What to look out for as India all set to take over China’s population

Shoppers crowd at a marketplace ahead of the Hindu festival of Diwali in Mumbai, India, October 22, 2022. — Reuters
Shoppers crowd at a marketplace ahead of the Hindu festival of Diwali in Mumbai, India, October 22, 2022. — Reuters 

A variety of demographic challenges, including birth rates and labour markets, are emerging as significant themes to watch out for in the two Asian powerhouses as India overtakes China as the world’s most populated country.

While China, which is ageing, is anticipated to have slower growth following years of strong expansion, India, with its largely young population, is on track to be the fastest-growing economy in the coming years, Bloomberg reported. 

China, whose stringent one-child policy until 2016 kept birth rates in check, will witness a decline in the number of people of working age during the next century as the country’s elderly population rises to more than 40%. When compared to India, where 2.3 billion people are expected to live by 2100, those 65 and older will make up less than a third of the population.

That does not mean that India’s future is entirely rosy.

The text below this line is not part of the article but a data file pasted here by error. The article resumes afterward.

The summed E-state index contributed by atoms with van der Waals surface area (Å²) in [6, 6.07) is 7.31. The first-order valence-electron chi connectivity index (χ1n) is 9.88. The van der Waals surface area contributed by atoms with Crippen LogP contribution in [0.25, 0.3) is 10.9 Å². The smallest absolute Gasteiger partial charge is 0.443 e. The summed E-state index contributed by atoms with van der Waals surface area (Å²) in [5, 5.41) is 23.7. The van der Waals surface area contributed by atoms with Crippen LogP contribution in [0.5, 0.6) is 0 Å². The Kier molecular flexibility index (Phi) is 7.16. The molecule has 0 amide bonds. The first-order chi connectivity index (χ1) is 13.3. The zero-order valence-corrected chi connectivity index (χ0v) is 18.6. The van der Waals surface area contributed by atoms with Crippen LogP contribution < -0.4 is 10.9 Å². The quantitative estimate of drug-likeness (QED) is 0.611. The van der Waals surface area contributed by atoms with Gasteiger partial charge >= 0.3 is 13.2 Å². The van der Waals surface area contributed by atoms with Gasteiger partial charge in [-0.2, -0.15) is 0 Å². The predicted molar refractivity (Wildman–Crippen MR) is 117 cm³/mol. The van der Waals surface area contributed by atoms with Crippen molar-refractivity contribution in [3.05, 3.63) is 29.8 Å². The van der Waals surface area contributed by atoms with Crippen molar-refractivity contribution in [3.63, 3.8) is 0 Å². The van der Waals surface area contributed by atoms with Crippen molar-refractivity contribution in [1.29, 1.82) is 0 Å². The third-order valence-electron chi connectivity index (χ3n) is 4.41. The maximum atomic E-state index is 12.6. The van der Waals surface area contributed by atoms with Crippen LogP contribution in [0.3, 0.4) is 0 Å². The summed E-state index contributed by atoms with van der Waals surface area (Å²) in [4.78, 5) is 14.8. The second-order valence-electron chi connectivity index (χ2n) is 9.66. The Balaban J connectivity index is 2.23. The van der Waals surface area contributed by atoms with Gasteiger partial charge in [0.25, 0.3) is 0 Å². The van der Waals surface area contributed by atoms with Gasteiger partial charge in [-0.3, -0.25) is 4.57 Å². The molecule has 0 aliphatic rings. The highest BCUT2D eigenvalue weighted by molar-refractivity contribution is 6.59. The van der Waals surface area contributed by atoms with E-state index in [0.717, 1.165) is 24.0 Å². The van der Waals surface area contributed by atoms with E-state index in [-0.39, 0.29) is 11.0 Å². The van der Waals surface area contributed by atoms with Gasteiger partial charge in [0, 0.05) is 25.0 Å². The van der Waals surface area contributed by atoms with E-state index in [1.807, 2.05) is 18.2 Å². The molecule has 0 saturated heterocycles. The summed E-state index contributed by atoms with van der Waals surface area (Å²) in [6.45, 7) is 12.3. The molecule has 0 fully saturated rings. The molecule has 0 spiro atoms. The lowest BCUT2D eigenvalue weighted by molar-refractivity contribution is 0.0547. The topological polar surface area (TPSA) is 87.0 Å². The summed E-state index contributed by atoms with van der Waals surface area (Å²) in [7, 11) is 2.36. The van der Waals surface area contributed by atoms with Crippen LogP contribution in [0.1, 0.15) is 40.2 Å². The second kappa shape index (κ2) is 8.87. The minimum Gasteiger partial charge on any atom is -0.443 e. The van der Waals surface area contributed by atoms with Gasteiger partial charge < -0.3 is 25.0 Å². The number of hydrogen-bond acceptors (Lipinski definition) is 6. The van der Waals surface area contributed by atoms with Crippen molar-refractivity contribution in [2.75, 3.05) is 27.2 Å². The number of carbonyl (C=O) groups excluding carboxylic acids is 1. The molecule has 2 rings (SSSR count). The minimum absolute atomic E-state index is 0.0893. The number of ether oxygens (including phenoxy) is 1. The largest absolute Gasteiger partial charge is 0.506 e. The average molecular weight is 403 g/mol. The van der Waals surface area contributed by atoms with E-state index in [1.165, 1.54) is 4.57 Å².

The outlet reported that a little over 12 million people enter the labour market each year looking for work and half of the population is under the age of 30. India’s challenge is to maintain this rate of growth in the upcoming decades in order to avoid experiencing even greater unemployment rates. India is predicted to expand by 7% in the year ending in March.

While India touts its demographic dividend, a crucial statistic — women’s employment and contribution — is rarely mentioned in the press. Slightly more than in Afghanistan, women make up only a fifth of the labour force overall. China, on the other hand, has a workforce that is 44.8% female.

Despite having a far smaller middle class than China, firms wishing to relocate there are drawn to India because of the cost-effectiveness of its workers. 

In a victory for Prime Minister Narendra Modi’s “Make in India” drive, Apple started producing its most recent iPhone models in the South Asian country. However, there were others that left, including General Motors and Harley Davidson, undermining Modi’s ambition to increase manufacturing’s contribution to the GDP from its current 14% to 25%.

Unlike China, India’s population is still primarily rural. 

According to projections from UN-Habitat, the majority of Indians will continue to live in the hinterland by 2035, while the majority of Chinese people will become more urbanised. This is despite the fact that workers from both countries are moving to megacities in search of better opportunities.

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